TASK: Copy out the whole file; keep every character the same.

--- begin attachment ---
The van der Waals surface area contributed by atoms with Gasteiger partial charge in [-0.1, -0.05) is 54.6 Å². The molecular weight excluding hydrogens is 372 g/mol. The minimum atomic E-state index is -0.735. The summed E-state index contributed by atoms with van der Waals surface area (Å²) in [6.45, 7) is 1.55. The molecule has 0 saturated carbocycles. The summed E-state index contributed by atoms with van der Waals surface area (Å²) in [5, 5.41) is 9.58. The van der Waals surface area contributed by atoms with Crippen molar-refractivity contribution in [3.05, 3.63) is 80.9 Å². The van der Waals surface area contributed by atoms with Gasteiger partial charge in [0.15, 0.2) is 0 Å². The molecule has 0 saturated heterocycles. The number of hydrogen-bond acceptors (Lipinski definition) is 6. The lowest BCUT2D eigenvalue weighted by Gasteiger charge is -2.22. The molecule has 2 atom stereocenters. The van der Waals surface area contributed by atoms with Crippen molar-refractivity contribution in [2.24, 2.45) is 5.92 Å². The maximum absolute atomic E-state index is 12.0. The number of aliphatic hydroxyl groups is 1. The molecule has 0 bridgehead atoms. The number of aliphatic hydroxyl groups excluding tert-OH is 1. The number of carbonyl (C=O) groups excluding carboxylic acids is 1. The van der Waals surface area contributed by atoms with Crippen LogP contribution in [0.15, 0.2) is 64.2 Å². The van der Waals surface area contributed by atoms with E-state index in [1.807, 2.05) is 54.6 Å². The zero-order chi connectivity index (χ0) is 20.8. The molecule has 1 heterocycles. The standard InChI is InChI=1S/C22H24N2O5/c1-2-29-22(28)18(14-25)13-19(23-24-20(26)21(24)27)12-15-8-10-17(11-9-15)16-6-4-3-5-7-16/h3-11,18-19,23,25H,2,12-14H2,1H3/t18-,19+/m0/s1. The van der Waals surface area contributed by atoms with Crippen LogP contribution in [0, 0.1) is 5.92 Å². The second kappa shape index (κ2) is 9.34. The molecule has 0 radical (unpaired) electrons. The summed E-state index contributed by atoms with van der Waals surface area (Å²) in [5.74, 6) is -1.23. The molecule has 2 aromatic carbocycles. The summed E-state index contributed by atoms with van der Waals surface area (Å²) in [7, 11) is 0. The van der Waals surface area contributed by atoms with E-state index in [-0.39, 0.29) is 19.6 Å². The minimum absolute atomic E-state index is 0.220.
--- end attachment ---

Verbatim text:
The van der Waals surface area contributed by atoms with Gasteiger partial charge in [-0.1, -0.05) is 54.6 Å². The molecular weight excluding hydrogens is 372 g/mol. The minimum atomic E-state index is -0.735. The summed E-state index contributed by atoms with van der Waals surface area (Å²) in [6.45, 7) is 1.55. The molecule has 0 saturated carbocycles. The summed E-state index contributed by atoms with van der Waals surface area (Å²) in [5, 5.41) is 9.58. The van der Waals surface area contributed by atoms with Crippen molar-refractivity contribution in [3.05, 3.63) is 80.9 Å². The van der Waals surface area contributed by atoms with Gasteiger partial charge in [0.15, 0.2) is 0 Å². The molecule has 0 saturated heterocycles. The number of hydrogen-bond acceptors (Lipinski definition) is 6. The lowest BCUT2D eigenvalue weighted by Gasteiger charge is -2.22. The molecule has 2 atom stereocenters. The van der Waals surface area contributed by atoms with Crippen molar-refractivity contribution in [2.24, 2.45) is 5.92 Å². The maximum absolute atomic E-state index is 12.0. The number of aliphatic hydroxyl groups is 1. The molecule has 0 bridgehead atoms. The number of aliphatic hydroxyl groups excluding tert-OH is 1. The number of carbonyl (C=O) groups excluding carboxylic acids is 1. The van der Waals surface area contributed by atoms with Crippen LogP contribution in [0.15, 0.2) is 64.2 Å². The van der Waals surface area contributed by atoms with E-state index in [1.807, 2.05) is 54.6 Å². The zero-order chi connectivity index (χ0) is 20.8. The molecule has 1 heterocycles. The standard InChI is InChI=1S/C22H24N2O5/c1-2-29-22(28)18(14-25)13-19(23-24-20(26)21(24)27)12-15-8-10-17(11-9-15)16-6-4-3-5-7-16/h3-11,18-19,23,25H,2,12-14H2,1H3/t18-,19+/m0/s1. The van der Waals surface area contributed by atoms with Crippen LogP contribution in [0, 0.1) is 5.92 Å². The second kappa shape index (κ2) is 9.34. The molecule has 0 radical (unpaired) electrons. The summed E-state index contributed by atoms with van der Waals surface area (Å²) in [5.74, 6) is -1.23. The molecule has 2 aromatic carbocycles. The summed E-state index contributed by atoms with van der Waals surface area (Å²) in [7, 11) is 0. The van der Waals surface area contributed by atoms with E-state index in [-0.39, 0.29) is 19.6 Å². The minimum absolute atomic E-state index is 0.220.